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Company Of Heroes 2: The Kotaku Review

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Company of Heroes was a game for true armchair generals. There was no resource collecting, no tank rushes, none of the hallmarks of other games that look like they're about a clash of armies but are really little but mouse-driven sprint races.

Built around the concepts of cover and directional fire, suppression and morale, you had to use actual battlefield strategies if you wanted to succeed, and seven years on (the game was released in 2006), the formula is so perfect that it remains unchallenged, even by developer Relic's semi-related Dawn of War series.

Seven years is a long time between wars, though, and now that we have a sequel, people are expecting a lot from this game, the first time Company of Heroes has ditched Western Europe for the Eastern Front. So what's new?


The weather, for one. The Eastern Front was a brutal theatre of war, and the weather in this game wants to make sure it has more than a cosmetic effect. Snowstorms will slow your infantry and even kill them if they're out in the open too long, while frozen rivers can be blown open to block passage or sink enemy forces.

The fact the Soviets are now playable is the main addition here, though, and also the most disappointing.


CoH2's campaign does not live up the standards set by the original game and its expansions. It begins too slowly and, even worse, is drenched from beginning to end in an awkward veneer of moralising, as Relic attempt to justify the fact you're playing as an army "not as bad as the Germans because they're on our side" by putting you in the shoes of a dissident aghast at the Soviet's shocking brutality.

It doesn't work.


The cutscenes, rendered using crude 3D models (see above), are hammy like a bad 70s war movie, their grim tone is at odds with the ragdoll action in the missions and it's all dreadfully dull, making the campaign's story as insufferable as (sorry) a cold Russian winter.

Another problem with the campaign is that it attempts to shoe-horn several new features into the game in the name of factional authenticity, like an endless supply of conscripts and NKVD officers who shoot retreating soldiers. These feel crudely implemented, as they do little but upset the balance of the game (the former, as you can brute force your way to victory) and simply add one more arbitrary meter to the screen you need to look out for (the latter).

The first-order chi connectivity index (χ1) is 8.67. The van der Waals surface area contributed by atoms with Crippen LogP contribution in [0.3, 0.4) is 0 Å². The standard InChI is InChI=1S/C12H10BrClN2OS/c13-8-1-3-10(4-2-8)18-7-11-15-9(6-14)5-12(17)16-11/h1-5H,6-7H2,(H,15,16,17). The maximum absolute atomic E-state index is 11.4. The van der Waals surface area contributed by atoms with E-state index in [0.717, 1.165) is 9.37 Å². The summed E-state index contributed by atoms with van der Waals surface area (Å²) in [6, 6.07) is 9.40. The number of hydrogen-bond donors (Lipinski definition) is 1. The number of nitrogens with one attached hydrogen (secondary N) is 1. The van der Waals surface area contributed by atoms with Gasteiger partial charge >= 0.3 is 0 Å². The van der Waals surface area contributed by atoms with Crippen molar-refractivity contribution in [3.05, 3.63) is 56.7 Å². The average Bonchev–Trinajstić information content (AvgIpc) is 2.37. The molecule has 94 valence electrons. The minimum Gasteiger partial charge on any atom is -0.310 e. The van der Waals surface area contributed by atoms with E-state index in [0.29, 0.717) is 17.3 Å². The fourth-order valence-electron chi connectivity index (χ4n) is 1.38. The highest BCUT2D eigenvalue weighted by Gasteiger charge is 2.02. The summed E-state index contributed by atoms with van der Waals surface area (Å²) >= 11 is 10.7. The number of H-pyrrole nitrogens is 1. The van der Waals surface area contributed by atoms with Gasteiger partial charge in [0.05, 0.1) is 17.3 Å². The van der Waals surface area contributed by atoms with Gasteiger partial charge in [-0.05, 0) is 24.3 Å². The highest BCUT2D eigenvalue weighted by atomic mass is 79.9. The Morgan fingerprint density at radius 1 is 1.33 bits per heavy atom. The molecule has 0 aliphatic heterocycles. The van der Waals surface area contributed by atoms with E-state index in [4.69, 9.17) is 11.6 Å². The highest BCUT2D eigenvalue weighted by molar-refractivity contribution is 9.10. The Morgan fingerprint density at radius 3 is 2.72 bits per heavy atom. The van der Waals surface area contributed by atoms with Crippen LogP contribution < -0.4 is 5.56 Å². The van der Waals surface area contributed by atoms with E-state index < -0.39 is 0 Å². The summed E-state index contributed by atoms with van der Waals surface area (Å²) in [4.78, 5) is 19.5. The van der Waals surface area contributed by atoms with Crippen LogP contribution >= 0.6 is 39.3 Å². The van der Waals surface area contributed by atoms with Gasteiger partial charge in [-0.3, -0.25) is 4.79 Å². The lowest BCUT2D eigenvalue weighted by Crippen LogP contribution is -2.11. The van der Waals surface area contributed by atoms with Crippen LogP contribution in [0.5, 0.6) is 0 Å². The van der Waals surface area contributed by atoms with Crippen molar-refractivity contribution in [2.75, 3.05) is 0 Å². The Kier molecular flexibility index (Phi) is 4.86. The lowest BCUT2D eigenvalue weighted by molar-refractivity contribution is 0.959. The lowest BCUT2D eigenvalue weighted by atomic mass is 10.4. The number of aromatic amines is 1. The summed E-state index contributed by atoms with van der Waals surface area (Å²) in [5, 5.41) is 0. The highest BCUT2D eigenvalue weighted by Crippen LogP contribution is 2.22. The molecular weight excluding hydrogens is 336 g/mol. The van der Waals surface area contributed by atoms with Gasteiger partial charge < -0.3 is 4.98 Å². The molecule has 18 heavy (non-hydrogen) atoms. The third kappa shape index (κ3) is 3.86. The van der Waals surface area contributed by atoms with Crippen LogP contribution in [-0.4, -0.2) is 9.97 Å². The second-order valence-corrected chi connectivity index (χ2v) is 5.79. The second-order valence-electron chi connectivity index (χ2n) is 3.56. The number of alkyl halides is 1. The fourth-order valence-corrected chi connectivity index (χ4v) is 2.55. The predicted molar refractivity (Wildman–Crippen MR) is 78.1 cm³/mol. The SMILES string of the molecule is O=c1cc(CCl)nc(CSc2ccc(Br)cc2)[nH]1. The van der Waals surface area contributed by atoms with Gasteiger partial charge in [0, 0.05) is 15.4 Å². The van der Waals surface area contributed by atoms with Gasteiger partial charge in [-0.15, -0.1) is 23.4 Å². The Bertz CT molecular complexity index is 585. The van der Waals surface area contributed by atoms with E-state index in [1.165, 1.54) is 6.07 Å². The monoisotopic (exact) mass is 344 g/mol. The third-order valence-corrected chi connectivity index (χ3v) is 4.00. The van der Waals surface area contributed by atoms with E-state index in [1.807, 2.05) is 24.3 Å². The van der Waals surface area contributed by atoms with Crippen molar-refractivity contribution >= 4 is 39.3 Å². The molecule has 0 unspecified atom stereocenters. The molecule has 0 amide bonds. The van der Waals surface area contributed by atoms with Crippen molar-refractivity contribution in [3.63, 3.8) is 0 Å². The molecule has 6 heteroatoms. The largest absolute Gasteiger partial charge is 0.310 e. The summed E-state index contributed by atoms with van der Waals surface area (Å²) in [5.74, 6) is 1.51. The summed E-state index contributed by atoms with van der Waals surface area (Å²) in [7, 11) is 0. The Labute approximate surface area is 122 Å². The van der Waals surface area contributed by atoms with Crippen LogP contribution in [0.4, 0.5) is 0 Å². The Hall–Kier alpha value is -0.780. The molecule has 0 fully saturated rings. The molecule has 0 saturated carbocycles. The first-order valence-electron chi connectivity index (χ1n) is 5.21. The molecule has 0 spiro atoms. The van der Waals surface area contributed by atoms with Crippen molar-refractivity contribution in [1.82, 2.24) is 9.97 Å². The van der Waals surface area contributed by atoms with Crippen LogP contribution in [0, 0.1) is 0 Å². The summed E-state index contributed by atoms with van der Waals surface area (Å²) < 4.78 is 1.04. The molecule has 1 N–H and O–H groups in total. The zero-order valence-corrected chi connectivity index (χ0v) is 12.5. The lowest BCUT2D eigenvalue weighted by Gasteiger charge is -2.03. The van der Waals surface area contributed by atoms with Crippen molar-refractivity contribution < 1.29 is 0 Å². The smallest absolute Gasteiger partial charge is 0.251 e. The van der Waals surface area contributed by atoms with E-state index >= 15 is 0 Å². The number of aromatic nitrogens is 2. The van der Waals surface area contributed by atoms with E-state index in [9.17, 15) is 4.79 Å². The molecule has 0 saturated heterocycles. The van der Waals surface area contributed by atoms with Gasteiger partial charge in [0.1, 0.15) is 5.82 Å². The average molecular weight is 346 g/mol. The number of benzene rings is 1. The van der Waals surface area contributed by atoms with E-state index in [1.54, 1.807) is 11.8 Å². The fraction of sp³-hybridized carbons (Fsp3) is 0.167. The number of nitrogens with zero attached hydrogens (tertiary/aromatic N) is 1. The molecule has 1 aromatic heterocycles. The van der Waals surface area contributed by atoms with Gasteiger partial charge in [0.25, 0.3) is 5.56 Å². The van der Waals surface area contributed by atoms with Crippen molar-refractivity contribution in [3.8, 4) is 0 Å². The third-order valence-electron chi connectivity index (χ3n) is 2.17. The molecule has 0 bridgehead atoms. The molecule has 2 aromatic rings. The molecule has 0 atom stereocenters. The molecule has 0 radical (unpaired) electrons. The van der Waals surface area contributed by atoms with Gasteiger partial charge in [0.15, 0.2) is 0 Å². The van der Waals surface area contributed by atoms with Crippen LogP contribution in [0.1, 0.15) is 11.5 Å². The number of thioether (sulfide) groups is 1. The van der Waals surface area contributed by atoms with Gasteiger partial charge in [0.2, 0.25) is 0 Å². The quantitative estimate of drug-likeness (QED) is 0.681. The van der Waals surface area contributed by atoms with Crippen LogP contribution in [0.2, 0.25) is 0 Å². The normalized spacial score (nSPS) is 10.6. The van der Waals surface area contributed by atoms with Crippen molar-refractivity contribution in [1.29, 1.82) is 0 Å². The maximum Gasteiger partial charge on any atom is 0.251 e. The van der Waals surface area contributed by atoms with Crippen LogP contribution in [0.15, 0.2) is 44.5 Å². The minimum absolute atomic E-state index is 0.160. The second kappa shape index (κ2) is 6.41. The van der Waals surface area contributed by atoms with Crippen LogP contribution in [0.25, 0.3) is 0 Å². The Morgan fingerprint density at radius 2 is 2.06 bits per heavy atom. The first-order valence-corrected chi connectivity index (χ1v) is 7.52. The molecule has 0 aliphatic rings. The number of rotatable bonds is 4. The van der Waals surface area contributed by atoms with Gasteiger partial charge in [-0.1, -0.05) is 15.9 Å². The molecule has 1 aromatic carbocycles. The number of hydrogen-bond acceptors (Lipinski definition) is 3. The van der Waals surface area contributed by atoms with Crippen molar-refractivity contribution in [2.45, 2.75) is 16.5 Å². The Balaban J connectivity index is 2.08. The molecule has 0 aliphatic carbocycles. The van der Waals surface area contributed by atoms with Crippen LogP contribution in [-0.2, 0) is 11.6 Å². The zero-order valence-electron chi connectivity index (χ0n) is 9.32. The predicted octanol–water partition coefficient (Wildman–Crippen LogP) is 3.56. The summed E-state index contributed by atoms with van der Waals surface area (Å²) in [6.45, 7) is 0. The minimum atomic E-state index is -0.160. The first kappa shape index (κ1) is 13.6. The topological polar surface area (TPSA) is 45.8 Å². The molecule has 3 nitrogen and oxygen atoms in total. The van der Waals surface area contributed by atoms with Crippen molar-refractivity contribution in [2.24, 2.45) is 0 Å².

The campaign doesn't even make the most of the new weather conditions, with only a handful of missions making any significant use of frozen rivers and only a single one challenging you with troop-killing snow.


It's only towards the end of the 14-mission campaign, when you get a fantastic small-scale partisan mission and a few good "proper" battles (where you're free to build a whole army and take over the map) that it finds its feet.

Lucky, then, the campaign is a glorified tutorial that you'll soon forget once you get into the real meat of the game.


That used to be CoH's excellent multiplayer (where you can also play as the Germans), which was as enjoyable with/against friends as it was skirmishing against the AI. That remains the case with the sequel, only now it's even better, the bad weather conditions so overlooked in the main game a blast in multiplayer, as the struggle to just keep your men alive, let alone fighting, turns many old strategies on their head.

The real draw here, though, is a new, third game mode that combines singleplayer and multiplayer into something fresh for the series, something that - wait for it - you'll be familiar with if you've played Call of Duty recently.


It's called Theater of War, and like CoD's Spec Ops mode, it presents the player with a number of scenarios they can tackle either alone or co-op with a friend, ranging from battles with specific conditions to focused objectives like holding a small base against waves of enemy attacks.


Having ditched the narrative of the campaign and without the "blank canvas" of a multiplayer match it might sound like a middling stepchild, but in truth it's a mode that brings out the very best in the game. Free of the campaigns blunt story and yet providing a little more focus to multiplayer (or skirmish, as Relic refreshingly make AI battles a prominent option), it's easily the most fun I've had with a real-time strategy game in years.

Outside the campaign is also where the Soviets are most enjoyable, as you're able to use some of their monstrously massive equipment when and how you want, instead of at the whims of the campaign.


Before I wind this up, I want to point something out that you don't normally get to do in a strategy game review: this game is explosive. The sound in this game is incredible, more like something you'd get in a Hollywood war movie than a top-down strategy game, and it really adds to a feeling of immediacy with the battlefield that's already strong thanks to all the mud, dirt, bodies and debris that go flying around.

Company of Heroes 2 isn't the revolution its predecessor was. Too much remains the same (down to the battle UI), and too much of the Soviet faction, particularly its employment in singleplayer, is a disappointment.


But you know what, that's OK. There are many, myself included, who would argue the basic design underpinning the original was almost perfect, and it's still there. Adding more stuff on top of that, some of it not so great, most of it (like Theater of War) excellent, is about what you'd expect from a video game sequel.

In the end, then, think of Company of Heroes 2 as the embodiment of the thing it's trying to recreate, namely the Soviet's advance into Germany. Blunt, and wasteful in parts, but in the end an overwhelming success.